Hoeffer was charged in December 2021 with three counts of interstate transmission of threats to kidnap or injure for his threats to Pelosi, Ocasio-Cortez, and Foxx. He pleaded guilty and was sentenced to 18 months in prison.

March 2020: A man in Texas accused Pelosi of being part of a Satanic cult, prosecutors said

In March 2020, a 27-year-old man was accused of posting on Facebook and ordering that his followers remove Democratic lawmakers such as Pelosi "by any means necessary," including by killing them, CBS news reported.

The post said Pelosi was part of a "satanic cult," according to the criminal complaint.

"Nancy Pelosi is apart [sic] of a satanic cult and so are the people who work closely with her. Dems of the establishment will be removed at any cost necessary and yes that means by death," the post said, per the complaint.

"Shoot to kill. This is a revolution," Perry wrote, according to the complaint.

The FBI arrested Perry after he said he owned the account behind the messages. He was charged with one count of transmitting a threatening communication but was later found not guilty.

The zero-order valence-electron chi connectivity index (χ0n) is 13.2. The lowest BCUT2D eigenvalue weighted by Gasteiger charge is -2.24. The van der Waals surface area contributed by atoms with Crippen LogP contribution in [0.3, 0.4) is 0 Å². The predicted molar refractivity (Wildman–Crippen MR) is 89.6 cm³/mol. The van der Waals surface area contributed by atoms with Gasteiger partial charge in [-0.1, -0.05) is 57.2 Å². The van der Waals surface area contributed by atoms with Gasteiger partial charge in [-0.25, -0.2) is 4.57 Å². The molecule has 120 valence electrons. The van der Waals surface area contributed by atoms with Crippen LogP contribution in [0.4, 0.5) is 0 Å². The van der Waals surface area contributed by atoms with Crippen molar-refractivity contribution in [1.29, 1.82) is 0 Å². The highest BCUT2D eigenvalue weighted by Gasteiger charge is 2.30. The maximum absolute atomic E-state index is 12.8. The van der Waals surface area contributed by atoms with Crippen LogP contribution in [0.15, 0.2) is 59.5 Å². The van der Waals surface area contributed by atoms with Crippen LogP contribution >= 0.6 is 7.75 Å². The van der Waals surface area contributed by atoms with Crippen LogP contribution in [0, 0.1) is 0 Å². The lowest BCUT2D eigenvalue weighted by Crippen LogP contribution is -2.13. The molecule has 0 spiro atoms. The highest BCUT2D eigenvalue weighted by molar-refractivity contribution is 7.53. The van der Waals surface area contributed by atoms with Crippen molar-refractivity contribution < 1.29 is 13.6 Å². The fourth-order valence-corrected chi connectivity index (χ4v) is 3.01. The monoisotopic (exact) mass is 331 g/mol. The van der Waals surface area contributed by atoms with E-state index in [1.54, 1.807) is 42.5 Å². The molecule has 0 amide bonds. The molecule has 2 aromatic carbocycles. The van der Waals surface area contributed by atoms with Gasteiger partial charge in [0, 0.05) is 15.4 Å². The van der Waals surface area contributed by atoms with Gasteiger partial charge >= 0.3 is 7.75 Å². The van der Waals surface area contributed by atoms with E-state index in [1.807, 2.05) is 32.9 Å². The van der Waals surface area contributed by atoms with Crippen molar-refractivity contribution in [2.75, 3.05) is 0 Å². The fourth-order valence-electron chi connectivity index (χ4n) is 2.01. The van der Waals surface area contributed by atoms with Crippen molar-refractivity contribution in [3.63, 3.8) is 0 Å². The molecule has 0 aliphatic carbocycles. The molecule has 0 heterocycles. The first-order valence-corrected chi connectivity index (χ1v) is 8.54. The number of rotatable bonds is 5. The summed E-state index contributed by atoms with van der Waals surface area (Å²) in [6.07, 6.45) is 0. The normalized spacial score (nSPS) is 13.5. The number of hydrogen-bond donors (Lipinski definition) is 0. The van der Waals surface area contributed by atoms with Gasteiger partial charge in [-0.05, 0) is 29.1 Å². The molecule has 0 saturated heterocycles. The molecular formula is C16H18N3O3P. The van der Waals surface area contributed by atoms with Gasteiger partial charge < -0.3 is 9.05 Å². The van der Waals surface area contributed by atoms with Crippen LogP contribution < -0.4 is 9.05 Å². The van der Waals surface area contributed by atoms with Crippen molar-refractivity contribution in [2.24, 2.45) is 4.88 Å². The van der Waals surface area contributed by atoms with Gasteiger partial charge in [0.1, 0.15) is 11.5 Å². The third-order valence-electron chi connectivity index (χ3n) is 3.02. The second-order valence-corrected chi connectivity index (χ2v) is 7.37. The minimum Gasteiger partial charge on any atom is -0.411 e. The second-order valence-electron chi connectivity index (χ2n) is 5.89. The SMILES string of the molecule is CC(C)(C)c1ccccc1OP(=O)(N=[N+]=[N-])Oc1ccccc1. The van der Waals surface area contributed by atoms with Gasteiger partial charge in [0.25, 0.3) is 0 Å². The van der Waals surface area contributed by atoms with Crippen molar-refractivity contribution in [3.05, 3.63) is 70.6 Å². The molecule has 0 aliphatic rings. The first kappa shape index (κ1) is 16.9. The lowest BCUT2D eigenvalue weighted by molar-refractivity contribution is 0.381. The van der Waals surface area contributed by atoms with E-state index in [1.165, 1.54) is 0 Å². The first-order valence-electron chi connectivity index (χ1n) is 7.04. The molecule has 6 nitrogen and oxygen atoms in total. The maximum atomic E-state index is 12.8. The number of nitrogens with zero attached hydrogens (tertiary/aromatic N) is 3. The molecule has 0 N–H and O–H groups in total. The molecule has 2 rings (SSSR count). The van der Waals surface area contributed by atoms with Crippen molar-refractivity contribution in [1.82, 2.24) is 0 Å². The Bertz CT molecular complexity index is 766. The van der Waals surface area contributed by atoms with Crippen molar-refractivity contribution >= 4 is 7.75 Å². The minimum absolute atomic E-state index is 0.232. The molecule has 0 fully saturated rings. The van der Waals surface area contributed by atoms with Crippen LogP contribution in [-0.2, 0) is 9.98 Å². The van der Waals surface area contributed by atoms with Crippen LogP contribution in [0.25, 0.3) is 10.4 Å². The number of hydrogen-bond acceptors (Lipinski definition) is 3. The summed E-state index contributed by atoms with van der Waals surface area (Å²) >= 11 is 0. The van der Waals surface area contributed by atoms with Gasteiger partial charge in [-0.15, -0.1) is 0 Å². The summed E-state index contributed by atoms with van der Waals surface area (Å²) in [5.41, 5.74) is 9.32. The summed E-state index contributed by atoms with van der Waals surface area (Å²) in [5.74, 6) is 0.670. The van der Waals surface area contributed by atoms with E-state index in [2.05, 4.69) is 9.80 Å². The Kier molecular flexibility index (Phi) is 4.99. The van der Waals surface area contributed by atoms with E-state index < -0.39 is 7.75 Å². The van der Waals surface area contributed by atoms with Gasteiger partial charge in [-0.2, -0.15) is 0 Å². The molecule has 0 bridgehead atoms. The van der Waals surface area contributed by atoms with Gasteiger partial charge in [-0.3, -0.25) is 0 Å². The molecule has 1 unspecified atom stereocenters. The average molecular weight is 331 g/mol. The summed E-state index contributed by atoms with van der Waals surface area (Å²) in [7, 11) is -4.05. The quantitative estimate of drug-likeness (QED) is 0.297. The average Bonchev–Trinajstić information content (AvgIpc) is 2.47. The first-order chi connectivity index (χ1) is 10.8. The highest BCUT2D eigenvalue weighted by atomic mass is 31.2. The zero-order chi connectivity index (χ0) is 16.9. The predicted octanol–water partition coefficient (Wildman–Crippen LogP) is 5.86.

January 1, 2021: Pelosi's home is vandalized with fake pig blood and a real pig head

On New Years Day of 2021, vandals spray painted Pelosi's home with the words: "$2k CANCEL RENT! WE WANT EVERYTHING."

They also covered her driveway with fake blood and a detached pig head.

Pelosi was not home while her home was being vandalized, CBS Bay Area reported

The graffiti was in reference to the 2021 COVID-19 stimulus checks, which Congressional Republicans had blocked from being increased from $600 to $2,000. Similar graffiti appeared at Senate Minority Leader Mitch McConnell's home with the questions "Where's my money?"

"Vandalism and the politics of fear have no place in our society," McConnell told the Courier-Journal in 2021.

January 6, 2021: Rioters breach the Capitol asking for Pelosi

When a pro-Trump mob breached the US Capitol on January 6, 2021, in protest of the 2020 election results, some rioters said they were specifically looking for Pelosi.